Around the Farm
Portrait of Louis Bromfield
Photograph by Carl Van Vechten (1933).
Library of Congress.
Louis Bromfield won a Pulitzer Prize for his 1926 novel Early Autumn. Despite this achievement, his work has since been largely forgotten. He was also known as a great conservationist, a second career he began in 1939 with the purchase of Happy Farm near Lucas, Ohio. Renaming it Malabar Farm in honor of the Malabar Coast in India at which he vacationed in 1932, he quickly discovered he could not farm his new land because the soil was exhausted.
American farmers are a funny people. Unlike Europeans, instead of doing things like field fertilization and crop rotation to keep the same parcel of land productive for generations, U.S. farmers just moved west for fresh ground. This is one of the reasons for the Civil War. The Southern states wanted to expand slavery into places like Kansas and Missouri because they had exhausted their own soil and needed the land west to continue their plantation economy.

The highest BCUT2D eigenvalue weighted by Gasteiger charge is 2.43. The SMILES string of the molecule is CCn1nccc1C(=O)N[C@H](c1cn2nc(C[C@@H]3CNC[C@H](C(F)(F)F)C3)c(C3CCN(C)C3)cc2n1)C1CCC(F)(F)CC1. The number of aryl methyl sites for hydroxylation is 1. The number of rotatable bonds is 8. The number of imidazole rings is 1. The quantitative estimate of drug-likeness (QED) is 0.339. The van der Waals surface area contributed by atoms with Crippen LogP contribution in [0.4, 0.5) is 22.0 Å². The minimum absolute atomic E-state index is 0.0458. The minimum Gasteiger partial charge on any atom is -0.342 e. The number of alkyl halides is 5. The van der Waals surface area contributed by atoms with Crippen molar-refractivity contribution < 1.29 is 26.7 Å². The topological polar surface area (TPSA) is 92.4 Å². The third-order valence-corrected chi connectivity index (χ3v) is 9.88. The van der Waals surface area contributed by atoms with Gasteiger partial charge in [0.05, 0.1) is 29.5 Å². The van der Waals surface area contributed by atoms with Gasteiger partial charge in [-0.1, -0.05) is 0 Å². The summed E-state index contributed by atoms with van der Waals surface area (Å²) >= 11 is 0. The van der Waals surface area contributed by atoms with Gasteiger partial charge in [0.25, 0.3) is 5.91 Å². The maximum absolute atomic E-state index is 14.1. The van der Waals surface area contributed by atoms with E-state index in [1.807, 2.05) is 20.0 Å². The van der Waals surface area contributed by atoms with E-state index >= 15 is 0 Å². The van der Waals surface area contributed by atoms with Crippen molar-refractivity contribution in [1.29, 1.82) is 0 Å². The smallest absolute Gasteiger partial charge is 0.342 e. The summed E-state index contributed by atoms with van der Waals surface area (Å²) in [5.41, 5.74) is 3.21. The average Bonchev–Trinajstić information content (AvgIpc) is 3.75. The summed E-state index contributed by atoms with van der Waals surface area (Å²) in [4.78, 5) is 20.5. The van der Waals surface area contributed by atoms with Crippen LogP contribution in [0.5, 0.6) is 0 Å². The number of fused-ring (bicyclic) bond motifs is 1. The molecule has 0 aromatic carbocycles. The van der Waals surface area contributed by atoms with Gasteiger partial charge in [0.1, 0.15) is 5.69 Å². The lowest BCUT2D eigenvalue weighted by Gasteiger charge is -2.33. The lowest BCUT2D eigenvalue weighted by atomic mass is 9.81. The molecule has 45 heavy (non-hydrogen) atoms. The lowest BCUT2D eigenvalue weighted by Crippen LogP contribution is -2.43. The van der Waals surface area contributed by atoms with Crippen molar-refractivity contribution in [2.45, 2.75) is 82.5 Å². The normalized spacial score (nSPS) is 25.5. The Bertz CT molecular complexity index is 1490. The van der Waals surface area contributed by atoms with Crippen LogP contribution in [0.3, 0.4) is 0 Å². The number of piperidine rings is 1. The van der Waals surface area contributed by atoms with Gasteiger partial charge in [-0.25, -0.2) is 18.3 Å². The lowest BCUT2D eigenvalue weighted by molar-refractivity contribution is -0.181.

After graduating from high school in 1914, Bromfield attended Cornell Agricultural College with the idea of being a farmer like his father and grandfather. In 1916, he changed his mind and switched to the study of journalism at Columbia University in New York City. The next year the United States entered World War I, so off he went to Europe to serve as an ambulance driver. Finishing his duty in 1919, he returned to New York City where he met Mary Appleton Wood, whom he married. He also started writing novels, the first of which he published, The Green Bay Tree, was a bestseller. In 1925 he moved his family to France and there took out a 99 year lease on a former abbey called Presbytere de St. Etienne in Senlis.